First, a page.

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Offline DBSS1234

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Famous In Sweden!
« on: March 10, 2015, 06:03:47 PM »
Last September I attended a car show in St. Peter Minnesota. While there I was approached by a lady that said she freelanced for a  car magazine based in Sweden. Long story short, she asked me a lot of questions and took a lot of pictures. Today in the mail I got this! ;D
Does anybody out there speak Swedish??? :-\









Offline Reeves1

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Re: Famous In Sweden!
« Reply #1 on: March 10, 2015, 06:29:15 PM »
Cool !
You & the car are racking up some great stuff !

Offline Cookieboystoys

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Re: Famous In Sweden!
« Reply #2 on: March 10, 2015, 08:09:09 PM »
That's Cool Stuff!
It's all about the Pintos! Baby!

Offline dga57

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Re: Famous In Sweden!
« Reply #3 on: March 11, 2015, 02:16:24 AM »
Looks like it's probably a neat article!  The photos certainly look good!  I don't know anyone who can translate it for you but if you do manage to get it translated, please post it here in English; I'm sure everyone would love to read it! 
 
Dwayne :)
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Offline dianne

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Re: Famous In Sweden!
« Reply #4 on: March 11, 2015, 03:44:27 AM »
Pretty cool!
Vehicles:

- 1972 Plymouth Duster (To be a Pro Street)
- 1973 Ford Pinto wagon (registered ride 195)
- 1976 Mustang II mini-stock
- 1978 Mustang King Cobra II
- 1979 Ford Pinto Runabout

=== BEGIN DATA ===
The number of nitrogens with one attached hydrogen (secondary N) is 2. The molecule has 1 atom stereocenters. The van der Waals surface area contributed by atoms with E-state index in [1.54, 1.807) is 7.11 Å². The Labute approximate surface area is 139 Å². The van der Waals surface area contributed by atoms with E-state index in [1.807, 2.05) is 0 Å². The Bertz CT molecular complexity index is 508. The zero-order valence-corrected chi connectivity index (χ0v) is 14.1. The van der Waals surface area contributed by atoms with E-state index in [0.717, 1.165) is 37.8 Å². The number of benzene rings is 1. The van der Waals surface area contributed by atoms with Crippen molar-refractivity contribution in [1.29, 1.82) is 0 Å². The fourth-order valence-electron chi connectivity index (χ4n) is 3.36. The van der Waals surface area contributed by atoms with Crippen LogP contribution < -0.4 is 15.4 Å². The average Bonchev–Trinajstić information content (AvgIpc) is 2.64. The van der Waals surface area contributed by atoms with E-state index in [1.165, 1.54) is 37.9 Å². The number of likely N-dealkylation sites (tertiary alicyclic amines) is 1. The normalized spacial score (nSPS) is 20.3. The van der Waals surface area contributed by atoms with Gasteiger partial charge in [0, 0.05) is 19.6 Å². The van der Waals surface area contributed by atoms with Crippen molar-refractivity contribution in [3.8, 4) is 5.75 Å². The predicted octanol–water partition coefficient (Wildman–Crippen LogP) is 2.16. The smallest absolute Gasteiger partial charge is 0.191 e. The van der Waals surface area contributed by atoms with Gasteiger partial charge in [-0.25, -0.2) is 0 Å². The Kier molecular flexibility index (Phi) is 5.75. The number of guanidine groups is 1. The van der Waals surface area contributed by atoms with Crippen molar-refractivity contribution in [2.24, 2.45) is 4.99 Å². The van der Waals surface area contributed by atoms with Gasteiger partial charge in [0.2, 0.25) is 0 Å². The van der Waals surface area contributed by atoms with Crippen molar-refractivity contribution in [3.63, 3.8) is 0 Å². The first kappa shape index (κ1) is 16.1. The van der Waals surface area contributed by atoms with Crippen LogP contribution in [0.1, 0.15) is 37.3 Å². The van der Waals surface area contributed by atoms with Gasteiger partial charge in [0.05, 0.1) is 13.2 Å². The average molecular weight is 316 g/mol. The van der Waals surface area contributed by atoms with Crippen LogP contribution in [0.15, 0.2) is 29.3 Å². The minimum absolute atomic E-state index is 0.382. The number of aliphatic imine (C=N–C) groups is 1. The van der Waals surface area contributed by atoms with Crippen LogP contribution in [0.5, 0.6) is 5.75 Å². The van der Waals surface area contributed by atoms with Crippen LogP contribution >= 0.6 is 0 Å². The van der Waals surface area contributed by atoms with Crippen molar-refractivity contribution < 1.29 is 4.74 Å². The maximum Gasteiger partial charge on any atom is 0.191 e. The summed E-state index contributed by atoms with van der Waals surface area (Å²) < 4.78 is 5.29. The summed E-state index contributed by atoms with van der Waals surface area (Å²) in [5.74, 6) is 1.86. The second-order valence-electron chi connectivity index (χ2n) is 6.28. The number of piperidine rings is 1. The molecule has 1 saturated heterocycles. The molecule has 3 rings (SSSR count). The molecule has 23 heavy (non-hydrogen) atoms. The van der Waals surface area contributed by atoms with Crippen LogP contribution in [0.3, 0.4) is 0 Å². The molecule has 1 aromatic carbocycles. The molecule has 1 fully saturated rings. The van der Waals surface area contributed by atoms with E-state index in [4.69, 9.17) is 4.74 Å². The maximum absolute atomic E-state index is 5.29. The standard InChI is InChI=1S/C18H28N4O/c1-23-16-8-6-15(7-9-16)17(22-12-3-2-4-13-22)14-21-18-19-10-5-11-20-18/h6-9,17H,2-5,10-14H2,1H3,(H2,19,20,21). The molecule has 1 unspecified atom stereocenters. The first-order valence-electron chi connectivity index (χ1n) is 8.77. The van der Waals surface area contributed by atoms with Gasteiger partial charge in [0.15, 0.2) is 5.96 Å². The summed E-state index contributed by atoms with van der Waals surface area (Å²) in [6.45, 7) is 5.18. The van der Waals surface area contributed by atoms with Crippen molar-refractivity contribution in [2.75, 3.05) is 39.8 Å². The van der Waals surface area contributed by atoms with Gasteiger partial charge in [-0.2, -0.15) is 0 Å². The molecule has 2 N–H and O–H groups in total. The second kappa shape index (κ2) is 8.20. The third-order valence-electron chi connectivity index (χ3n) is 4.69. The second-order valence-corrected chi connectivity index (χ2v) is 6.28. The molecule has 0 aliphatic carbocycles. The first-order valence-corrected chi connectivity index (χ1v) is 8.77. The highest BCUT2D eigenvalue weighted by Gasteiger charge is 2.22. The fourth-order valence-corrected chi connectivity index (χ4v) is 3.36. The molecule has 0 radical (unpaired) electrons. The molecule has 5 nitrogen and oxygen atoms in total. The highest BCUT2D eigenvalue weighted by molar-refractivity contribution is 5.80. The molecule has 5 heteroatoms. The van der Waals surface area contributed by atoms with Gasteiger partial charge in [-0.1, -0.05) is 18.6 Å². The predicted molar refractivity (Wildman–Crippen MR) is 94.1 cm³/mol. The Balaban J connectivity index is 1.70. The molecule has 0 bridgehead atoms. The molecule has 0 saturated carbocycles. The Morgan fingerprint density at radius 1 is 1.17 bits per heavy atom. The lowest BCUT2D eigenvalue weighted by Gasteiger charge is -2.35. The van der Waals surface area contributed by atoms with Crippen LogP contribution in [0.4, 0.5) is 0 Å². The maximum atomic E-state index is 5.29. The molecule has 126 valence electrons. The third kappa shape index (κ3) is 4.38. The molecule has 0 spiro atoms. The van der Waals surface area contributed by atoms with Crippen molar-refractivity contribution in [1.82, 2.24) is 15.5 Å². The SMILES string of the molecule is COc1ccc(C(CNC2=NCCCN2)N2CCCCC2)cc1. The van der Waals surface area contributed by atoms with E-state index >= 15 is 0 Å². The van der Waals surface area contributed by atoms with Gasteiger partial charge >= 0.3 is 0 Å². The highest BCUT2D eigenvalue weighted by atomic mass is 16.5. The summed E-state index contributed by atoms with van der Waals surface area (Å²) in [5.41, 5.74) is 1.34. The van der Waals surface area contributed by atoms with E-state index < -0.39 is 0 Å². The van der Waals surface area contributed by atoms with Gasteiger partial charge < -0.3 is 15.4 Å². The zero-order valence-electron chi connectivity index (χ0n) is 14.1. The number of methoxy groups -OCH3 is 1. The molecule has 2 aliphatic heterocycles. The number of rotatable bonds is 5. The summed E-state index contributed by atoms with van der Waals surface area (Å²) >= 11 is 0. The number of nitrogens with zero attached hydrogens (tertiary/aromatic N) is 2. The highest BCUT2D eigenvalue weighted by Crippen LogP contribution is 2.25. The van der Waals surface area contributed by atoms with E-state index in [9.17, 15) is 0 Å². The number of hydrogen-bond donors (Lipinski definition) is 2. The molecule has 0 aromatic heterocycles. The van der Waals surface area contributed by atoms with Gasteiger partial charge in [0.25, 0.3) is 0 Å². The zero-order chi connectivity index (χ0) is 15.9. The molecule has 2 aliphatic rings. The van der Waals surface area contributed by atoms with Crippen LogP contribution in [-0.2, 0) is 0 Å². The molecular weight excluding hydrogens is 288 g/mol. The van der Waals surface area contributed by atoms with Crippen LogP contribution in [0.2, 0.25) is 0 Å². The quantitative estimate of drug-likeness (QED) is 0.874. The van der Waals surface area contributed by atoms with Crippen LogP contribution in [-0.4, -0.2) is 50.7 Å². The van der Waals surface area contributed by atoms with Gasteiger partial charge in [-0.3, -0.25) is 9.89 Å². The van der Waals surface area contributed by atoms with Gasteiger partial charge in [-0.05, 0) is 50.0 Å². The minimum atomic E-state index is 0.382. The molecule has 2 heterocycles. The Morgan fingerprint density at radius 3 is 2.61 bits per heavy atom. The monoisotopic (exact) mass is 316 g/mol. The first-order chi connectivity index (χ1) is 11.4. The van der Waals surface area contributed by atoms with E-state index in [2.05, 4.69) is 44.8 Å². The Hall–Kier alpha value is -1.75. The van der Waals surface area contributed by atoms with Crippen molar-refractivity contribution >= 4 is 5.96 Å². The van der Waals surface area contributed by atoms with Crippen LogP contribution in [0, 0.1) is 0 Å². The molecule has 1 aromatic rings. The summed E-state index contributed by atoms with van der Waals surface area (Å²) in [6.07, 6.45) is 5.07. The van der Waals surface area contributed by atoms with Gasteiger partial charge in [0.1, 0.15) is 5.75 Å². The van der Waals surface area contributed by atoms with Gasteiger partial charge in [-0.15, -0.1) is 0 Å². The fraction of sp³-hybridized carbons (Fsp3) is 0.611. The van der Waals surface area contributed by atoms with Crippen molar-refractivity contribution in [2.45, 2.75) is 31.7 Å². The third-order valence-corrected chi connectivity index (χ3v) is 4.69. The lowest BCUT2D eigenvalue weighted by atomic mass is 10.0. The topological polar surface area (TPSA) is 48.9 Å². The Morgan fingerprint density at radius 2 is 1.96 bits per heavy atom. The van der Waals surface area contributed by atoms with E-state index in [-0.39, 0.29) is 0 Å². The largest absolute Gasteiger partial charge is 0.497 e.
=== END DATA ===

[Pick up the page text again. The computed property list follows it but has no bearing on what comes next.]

- 1986 Chevy K5 Blazer
- 1997 Suzuki Marauder

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Offline DBSS1234

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Re: Famous In Sweden!
« Reply #5 on: March 11, 2015, 07:16:10 AM »
Looks like it's probably a neat article!  The photos certainly look good!  I don't know anyone who can translate it for you but if you do manage to get it translated, please post it here in English; I'm sure everyone would love to read it! 
 
Dwayne :)

I am working on get it translated right now. I did some in Google translator but that leaves much to be desired. Actually thru Google the results are very funny, but between that and my memory of the questions asked I think I can get it figured out.

Offline dga57

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Re: Famous In Sweden!
« Reply #6 on: March 11, 2015, 08:15:44 AM »
I find it interesting that the magazine cover is partly in English.  Seems like to me they'd stick to one language or the other!


Dwayne :)
Pinto Car Club of America - Serving the Ford Pinto enthusiast since 1999.

Offline Wittsend

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Re: Famous In Sweden!
« Reply #7 on: March 11, 2015, 02:22:00 PM »
Perhaps there are no Swedish words to describe certain English words. I mean what word do we have for Smorgasbord? "Varied, self serve, food assortment"   ;D

   Or, even if there is a Swedish word, the English word is better know - and catches the Swedes eye.

Offline dick1172762

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Re: Famous In Sweden!
« Reply #8 on: March 11, 2015, 04:22:58 PM »
  Many words in Spanish are the same as English because those words just aren't in the Spanish dictionary.
Its better to be a has-been, than a never was.

Offline bbobcat75

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Re: Famous In Sweden!
« Reply #9 on: March 17, 2015, 11:23:19 AM »
very cool!
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Offline Scott Hamilton

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Re: Famous In Sweden!
« Reply #10 on: March 20, 2015, 07:37:33 AM »
How cool is this!!! I need a copy!!
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Offline Pinto1600

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Re: Famous In Sweden!
« Reply #11 on: March 20, 2015, 01:14:41 PM »
Feels great to catch a chance to be in a magazine doesn't it! Congrat's!
Happiness is..Driving a classic Pinto

Offline Runabout75

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Re: Famous In Sweden!
« Reply #12 on: April 27, 2015, 09:09:57 AM »
Very cool article. Your car is one of my very favorite looks that they ever put out.
Runabout75

Offline DBSS1234

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Re: Famous In Sweden!
« Reply #13 on: February 22, 2016, 08:30:46 AM »